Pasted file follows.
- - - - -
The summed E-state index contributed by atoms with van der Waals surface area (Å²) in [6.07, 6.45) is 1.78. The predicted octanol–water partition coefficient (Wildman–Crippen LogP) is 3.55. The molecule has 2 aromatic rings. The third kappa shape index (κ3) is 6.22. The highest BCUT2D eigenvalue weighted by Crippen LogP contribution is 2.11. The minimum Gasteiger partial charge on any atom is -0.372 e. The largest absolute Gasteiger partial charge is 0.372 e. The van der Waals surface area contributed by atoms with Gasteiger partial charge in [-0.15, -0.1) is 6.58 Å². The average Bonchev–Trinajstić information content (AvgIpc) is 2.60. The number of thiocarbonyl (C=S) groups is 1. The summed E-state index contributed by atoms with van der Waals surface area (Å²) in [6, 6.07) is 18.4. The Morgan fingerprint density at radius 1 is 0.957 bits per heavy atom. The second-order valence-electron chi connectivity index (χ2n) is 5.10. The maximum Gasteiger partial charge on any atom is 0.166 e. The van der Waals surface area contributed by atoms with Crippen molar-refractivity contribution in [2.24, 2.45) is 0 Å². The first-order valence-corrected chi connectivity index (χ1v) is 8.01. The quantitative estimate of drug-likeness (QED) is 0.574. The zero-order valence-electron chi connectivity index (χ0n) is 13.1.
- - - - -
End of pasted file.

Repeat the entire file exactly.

The summed E-state index contributed by atoms with van der Waals surface area (Å²) in [6.07, 6.45) is 1.78. The predicted octanol–water partition coefficient (Wildman–Crippen LogP) is 3.55. The molecule has 2 aromatic rings. The third kappa shape index (κ3) is 6.22. The highest BCUT2D eigenvalue weighted by Crippen LogP contribution is 2.11. The minimum Gasteiger partial charge on any atom is -0.372 e. The largest absolute Gasteiger partial charge is 0.372 e. The van der Waals surface area contributed by atoms with Gasteiger partial charge in [-0.15, -0.1) is 6.58 Å². The average Bonchev–Trinajstić information content (AvgIpc) is 2.60. The number of thiocarbonyl (C=S) groups is 1. The summed E-state index contributed by atoms with van der Waals surface area (Å²) in [6, 6.07) is 18.4. The Morgan fingerprint density at radius 1 is 0.957 bits per heavy atom. The second-order valence-electron chi connectivity index (χ2n) is 5.10. The maximum Gasteiger partial charge on any atom is 0.166 e. The van der Waals surface area contributed by atoms with Crippen molar-refractivity contribution in [2.24, 2.45) is 0 Å². The first-order valence-corrected chi connectivity index (χ1v) is 8.01. The quantitative estimate of drug-likeness (QED) is 0.574. The zero-order valence-electron chi connectivity index (χ0n) is 13.1.